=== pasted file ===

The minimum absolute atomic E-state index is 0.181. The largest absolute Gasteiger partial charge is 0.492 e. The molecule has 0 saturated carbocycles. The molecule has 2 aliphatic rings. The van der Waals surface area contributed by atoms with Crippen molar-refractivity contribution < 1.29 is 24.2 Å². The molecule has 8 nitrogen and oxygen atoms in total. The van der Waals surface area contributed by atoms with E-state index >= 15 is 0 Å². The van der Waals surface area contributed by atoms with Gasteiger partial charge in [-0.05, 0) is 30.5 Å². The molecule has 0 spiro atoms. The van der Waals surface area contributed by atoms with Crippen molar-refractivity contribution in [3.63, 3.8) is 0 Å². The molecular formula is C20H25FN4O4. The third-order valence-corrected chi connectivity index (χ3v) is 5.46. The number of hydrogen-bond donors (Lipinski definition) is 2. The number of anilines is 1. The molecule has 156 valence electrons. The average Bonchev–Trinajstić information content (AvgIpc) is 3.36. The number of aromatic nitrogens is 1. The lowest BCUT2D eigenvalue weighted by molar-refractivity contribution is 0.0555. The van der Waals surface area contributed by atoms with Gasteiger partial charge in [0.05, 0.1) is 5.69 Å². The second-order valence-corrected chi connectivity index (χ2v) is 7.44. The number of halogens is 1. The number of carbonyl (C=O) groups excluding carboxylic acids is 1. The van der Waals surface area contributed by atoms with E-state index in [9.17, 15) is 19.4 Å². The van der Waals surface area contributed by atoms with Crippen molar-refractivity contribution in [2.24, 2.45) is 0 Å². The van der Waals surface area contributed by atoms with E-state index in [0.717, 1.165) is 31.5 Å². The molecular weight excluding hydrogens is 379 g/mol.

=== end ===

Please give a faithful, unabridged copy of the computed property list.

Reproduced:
The minimum absolute atomic E-state index is 0.181. The largest absolute Gasteiger partial charge is 0.492 e. The molecule has 0 saturated carbocycles. The molecule has 2 aliphatic rings. The van der Waals surface area contributed by atoms with Crippen molar-refractivity contribution < 1.29 is 24.2 Å². The molecule has 8 nitrogen and oxygen atoms in total. The van der Waals surface area contributed by atoms with E-state index >= 15 is 0 Å². The van der Waals surface area contributed by atoms with Gasteiger partial charge in [-0.05, 0) is 30.5 Å². The molecule has 0 spiro atoms. The van der Waals surface area contributed by atoms with Crippen molar-refractivity contribution in [3.63, 3.8) is 0 Å². The molecular formula is C20H25FN4O4. The third-order valence-corrected chi connectivity index (χ3v) is 5.46. The number of hydrogen-bond donors (Lipinski definition) is 2. The number of anilines is 1. The molecule has 156 valence electrons. The average Bonchev–Trinajstić information content (AvgIpc) is 3.36. The number of aromatic nitrogens is 1. The lowest BCUT2D eigenvalue weighted by molar-refractivity contribution is 0.0555. The van der Waals surface area contributed by atoms with Gasteiger partial charge in [0.05, 0.1) is 5.69 Å². The second-order valence-corrected chi connectivity index (χ2v) is 7.44. The number of halogens is 1. The number of carbonyl (C=O) groups excluding carboxylic acids is 1. The van der Waals surface area contributed by atoms with E-state index in [9.17, 15) is 19.4 Å². The van der Waals surface area contributed by atoms with Crippen molar-refractivity contribution in [2.24, 2.45) is 0 Å². The van der Waals surface area contributed by atoms with E-state index in [0.717, 1.165) is 31.5 Å². The molecular weight excluding hydrogens is 379 g/mol.